There are now about 18,000 ID NOW machines in use around the country, and the company aims to ship about 2 million tests a month by June.
"A high rate of false negatives would definitely be cause for concern," Dr. Thomas Inglesby, who runs the Center for Health Security at the Johns Hopkins School of Public Health, told NPR. "If that happens, then they wouldn't be told to isolate themselves, public health wouldn't seek out or quarantine their close contacts, doctors wouldn't know what illness they have. Their family members wouldn't know to protect themselves."
Dr. Alan Wells, a pathologist at the University of Pittsburgh, argued that none of the tests were bulletproof, though he acknowledged that the "the ID NOW test seems not to be as effective."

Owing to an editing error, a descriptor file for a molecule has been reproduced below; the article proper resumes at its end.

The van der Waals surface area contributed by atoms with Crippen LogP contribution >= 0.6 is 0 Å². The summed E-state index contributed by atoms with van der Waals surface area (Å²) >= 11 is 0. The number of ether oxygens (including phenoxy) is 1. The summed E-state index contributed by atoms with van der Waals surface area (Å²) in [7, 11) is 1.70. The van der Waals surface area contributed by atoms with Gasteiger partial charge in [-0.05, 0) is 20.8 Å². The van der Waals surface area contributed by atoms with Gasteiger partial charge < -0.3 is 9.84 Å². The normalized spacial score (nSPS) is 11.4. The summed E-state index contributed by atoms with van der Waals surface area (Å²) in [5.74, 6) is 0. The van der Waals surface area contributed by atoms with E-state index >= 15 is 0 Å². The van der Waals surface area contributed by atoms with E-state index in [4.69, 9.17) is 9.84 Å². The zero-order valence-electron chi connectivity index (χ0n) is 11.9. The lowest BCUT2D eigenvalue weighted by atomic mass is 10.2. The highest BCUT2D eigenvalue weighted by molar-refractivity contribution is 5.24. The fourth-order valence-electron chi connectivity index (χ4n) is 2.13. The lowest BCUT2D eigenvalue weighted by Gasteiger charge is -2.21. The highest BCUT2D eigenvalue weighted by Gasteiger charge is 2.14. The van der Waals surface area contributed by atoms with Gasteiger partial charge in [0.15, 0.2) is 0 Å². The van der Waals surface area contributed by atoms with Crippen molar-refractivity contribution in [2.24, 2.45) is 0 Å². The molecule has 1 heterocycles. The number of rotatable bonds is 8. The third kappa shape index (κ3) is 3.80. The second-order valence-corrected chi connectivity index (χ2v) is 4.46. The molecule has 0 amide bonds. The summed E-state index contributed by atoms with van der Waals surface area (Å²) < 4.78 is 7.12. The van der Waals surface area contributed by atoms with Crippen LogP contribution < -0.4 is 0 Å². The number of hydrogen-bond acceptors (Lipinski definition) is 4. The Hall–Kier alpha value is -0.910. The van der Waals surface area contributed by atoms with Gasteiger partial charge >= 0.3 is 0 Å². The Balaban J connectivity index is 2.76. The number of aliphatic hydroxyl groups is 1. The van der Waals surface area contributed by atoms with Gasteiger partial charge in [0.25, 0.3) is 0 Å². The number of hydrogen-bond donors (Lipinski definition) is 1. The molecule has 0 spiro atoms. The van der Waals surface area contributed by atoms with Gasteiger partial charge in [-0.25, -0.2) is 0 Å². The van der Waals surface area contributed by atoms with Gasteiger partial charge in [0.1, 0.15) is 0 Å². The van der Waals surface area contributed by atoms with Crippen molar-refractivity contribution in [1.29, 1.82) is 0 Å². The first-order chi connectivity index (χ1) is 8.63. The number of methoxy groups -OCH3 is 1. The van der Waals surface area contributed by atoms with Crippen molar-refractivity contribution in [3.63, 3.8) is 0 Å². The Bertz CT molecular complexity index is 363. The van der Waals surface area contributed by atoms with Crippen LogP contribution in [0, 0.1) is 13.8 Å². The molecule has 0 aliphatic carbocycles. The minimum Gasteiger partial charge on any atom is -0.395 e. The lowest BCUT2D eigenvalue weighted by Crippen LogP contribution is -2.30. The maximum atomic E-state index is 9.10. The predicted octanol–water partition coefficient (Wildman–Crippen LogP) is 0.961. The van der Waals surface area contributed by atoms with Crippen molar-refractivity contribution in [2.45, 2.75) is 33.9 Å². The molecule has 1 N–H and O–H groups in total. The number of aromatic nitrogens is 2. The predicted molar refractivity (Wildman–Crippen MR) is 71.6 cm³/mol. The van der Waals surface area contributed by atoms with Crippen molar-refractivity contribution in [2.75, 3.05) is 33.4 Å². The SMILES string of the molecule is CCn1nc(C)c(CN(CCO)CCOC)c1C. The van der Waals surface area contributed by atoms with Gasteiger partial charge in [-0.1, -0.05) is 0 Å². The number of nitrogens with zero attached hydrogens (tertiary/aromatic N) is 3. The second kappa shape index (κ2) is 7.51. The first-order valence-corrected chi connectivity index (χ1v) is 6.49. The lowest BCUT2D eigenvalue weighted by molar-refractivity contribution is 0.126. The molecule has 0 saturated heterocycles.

"All of the tests do miss a number of patients — anywhere from 5 to 30%," he told the outlet. "So regardless of whether it's ID NOW or other tests, we recognize that we cannot say with any assuredness that you are safe or not."
Wells said he used the ID NOW tests to conduct tests on 50 patients.
"The ID NOW missed roughly about half those patients," he said. "It's not due to the dilution. Our evidence is that this is not the sole cause of the lower effectiveness of the ID NOW."